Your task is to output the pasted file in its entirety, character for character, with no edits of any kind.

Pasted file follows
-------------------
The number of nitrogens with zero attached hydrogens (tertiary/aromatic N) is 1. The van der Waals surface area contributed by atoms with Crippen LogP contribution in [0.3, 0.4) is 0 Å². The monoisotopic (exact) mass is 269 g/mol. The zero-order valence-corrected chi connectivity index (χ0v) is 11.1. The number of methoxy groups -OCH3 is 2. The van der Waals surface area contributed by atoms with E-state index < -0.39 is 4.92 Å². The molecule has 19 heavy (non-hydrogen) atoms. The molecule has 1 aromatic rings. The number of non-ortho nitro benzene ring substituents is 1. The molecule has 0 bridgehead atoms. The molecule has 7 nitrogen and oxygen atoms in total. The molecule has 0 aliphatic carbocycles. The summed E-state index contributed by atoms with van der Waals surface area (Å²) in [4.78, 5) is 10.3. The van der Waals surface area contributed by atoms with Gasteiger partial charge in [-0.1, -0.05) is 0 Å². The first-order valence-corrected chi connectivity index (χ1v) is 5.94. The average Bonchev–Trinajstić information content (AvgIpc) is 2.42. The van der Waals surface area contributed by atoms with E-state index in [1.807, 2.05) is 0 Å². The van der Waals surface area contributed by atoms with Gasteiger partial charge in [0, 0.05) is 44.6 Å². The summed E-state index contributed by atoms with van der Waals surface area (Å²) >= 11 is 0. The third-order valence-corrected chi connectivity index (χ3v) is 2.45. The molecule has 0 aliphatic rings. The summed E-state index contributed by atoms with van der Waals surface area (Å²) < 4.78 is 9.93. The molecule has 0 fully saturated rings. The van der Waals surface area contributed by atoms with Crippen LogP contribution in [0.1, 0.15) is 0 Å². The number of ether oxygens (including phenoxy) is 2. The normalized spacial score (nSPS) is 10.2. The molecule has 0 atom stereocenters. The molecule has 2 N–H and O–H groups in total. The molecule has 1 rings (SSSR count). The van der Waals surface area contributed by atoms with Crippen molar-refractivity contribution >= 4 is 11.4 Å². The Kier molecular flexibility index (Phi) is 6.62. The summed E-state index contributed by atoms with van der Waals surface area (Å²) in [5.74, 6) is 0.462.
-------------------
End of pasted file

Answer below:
The number of nitrogens with zero attached hydrogens (tertiary/aromatic N) is 1. The van der Waals surface area contributed by atoms with Crippen LogP contribution in [0.3, 0.4) is 0 Å². The monoisotopic (exact) mass is 269 g/mol. The zero-order valence-corrected chi connectivity index (χ0v) is 11.1. The number of methoxy groups -OCH3 is 2. The van der Waals surface area contributed by atoms with E-state index < -0.39 is 4.92 Å². The molecule has 19 heavy (non-hydrogen) atoms. The molecule has 1 aromatic rings. The number of non-ortho nitro benzene ring substituents is 1. The molecule has 0 bridgehead atoms. The molecule has 7 nitrogen and oxygen atoms in total. The molecule has 0 aliphatic carbocycles. The summed E-state index contributed by atoms with van der Waals surface area (Å²) in [4.78, 5) is 10.3. The van der Waals surface area contributed by atoms with Gasteiger partial charge in [-0.1, -0.05) is 0 Å². The first-order valence-corrected chi connectivity index (χ1v) is 5.94. The average Bonchev–Trinajstić information content (AvgIpc) is 2.42. The van der Waals surface area contributed by atoms with E-state index in [1.807, 2.05) is 0 Å². The van der Waals surface area contributed by atoms with Gasteiger partial charge in [0, 0.05) is 44.6 Å². The summed E-state index contributed by atoms with van der Waals surface area (Å²) >= 11 is 0. The third-order valence-corrected chi connectivity index (χ3v) is 2.45. The molecule has 0 aliphatic rings. The summed E-state index contributed by atoms with van der Waals surface area (Å²) < 4.78 is 9.93. The molecule has 0 fully saturated rings. The van der Waals surface area contributed by atoms with Crippen LogP contribution in [0.1, 0.15) is 0 Å². The number of ether oxygens (including phenoxy) is 2. The normalized spacial score (nSPS) is 10.2. The molecule has 0 atom stereocenters. The molecule has 2 N–H and O–H groups in total. The molecule has 1 rings (SSSR count). The van der Waals surface area contributed by atoms with Crippen molar-refractivity contribution >= 4 is 11.4 Å². The Kier molecular flexibility index (Phi) is 6.62. The summed E-state index contributed by atoms with van der Waals surface area (Å²) in [5.74, 6) is 0.462.